Campbell was charged with dousing the mutt puppy with gasoline and touching a match to it. He at first contended that it was an accident but later admitted doing it intentionally because the dog, he said, had bothered his chickens.

Says He's Sorry

He pleaded guilty to a charge of cruelty to animals. Asked if he had anything to say about the unusual deed, Campbell said he was sorry but the judge observed, "That doesn't help the puppy."

The judge said he had considered giving Campbell "the full penalty this court is allowed to hand down," a 60-day jail sentence and $200 fine, but decided to order the whipping because "you need to be humbled."

However, he also sentenced Campbell to 60 days in jail with 50 of the days suspended, fined him $100 which was also suspended, and ordered that after he serves his 10-day jail term he must walk the 6 miles daily from his home to a veterinary hospital as long as the dog is being treated there. And if the dog dies, the judge ruled, Campbell must bury it.

Warns Mother

"Maybe you'll learn by living with the situation," the judge said.

At the hearing, the judge threatened Campbell's mother with contempt of court when she protested the sentence, and he ordered Campbell's 14-year-old twin brothers held for juvenile authorities.

The judge was advised by investigators that neighbor children, who had witnessed the dog burning, were afraid to come to court because the twin brothers threatened them that "if you squeal, we'll take care of you."

Muncie Evening Press, Indiana, 17 June 1963

Business Has Suffered

Employer of Dog Burner Says Youth Still Has a Job

The employer of Franklin D. Campbell, who pleaded guilty last week to setting fire to a dog, believes his business may be suffering as a result of the incident.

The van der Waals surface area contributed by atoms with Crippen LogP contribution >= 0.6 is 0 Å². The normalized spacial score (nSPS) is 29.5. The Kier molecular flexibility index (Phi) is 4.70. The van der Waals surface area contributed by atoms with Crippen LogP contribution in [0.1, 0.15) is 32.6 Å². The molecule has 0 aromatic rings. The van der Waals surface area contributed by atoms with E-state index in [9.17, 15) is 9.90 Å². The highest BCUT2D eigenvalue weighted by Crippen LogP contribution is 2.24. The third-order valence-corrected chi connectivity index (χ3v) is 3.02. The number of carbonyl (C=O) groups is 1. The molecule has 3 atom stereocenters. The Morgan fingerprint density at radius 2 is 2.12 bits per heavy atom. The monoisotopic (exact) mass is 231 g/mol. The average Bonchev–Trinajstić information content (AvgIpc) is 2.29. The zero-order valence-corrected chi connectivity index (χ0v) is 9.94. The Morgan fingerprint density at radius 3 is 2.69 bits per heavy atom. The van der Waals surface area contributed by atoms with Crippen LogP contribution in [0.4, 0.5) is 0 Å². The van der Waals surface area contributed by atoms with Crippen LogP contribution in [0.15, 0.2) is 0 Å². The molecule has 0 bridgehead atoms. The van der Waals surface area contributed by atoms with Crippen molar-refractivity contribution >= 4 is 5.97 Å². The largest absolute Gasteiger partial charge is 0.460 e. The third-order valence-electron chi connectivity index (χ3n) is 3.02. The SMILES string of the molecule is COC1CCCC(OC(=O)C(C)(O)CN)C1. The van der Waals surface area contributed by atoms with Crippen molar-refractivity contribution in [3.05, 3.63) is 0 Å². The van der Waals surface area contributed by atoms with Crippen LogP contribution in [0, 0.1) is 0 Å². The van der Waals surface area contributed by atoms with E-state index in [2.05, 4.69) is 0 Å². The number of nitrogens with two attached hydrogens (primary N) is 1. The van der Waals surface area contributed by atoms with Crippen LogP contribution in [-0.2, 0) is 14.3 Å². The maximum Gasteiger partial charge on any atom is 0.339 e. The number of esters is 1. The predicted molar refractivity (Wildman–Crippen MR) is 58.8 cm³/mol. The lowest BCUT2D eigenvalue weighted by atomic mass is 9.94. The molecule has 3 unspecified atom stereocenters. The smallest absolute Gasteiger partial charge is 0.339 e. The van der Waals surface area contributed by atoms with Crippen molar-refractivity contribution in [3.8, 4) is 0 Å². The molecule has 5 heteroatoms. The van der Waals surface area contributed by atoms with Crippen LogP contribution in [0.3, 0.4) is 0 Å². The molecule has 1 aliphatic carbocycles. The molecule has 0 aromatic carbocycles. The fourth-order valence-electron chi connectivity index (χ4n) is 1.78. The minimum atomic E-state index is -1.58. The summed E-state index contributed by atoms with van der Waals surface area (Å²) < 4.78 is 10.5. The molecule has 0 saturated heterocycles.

Hubert H. Birt, owner of Birt's Standard Service, Walnut and McGalliard, feels some of his customers may be deserting him because of something with which he had nothing to do.

He says his business fell off noticeably last week. On Saturday he did only about $200 worth of business against a normal Saturday volume of $500.

Birt emphasized that the puppy burning incident did not happen at the station; it took place at Campbell's home.

"If he had done that at the station I would have fired him on the spot," Birt said.

However, he does not intend turning his back on Campbell, he says.

"I don't believe in pushing a man further down when he is already down. If the good Lord is willing, I am going to put him back to work when he gets out of jail."

Detroiter asked about incident

Campbell, who was given the Judge Walter Tanner version of the old British Navy punishment of "rump and dozen" or "caning on the breach," is also serving a 10-day jail sentence.

The incident has apparently become somewhat of a cause celebre.

Birt said a motorist from Detroit stopped in the station Saturday seeking directions to Ball State College and asked him, "Is this the station where the boy burned the dog?"

Birt was highly laudatory of Campbell as an employee.

"The boy has worked for me for 13 months and has always treated me fair and square. I've trusted him with as much as $2,000".

He said Campbell was remorseful about what he did to the dog and told him prior to his arrest that he had done something for which he would be sorry for the rest of his life.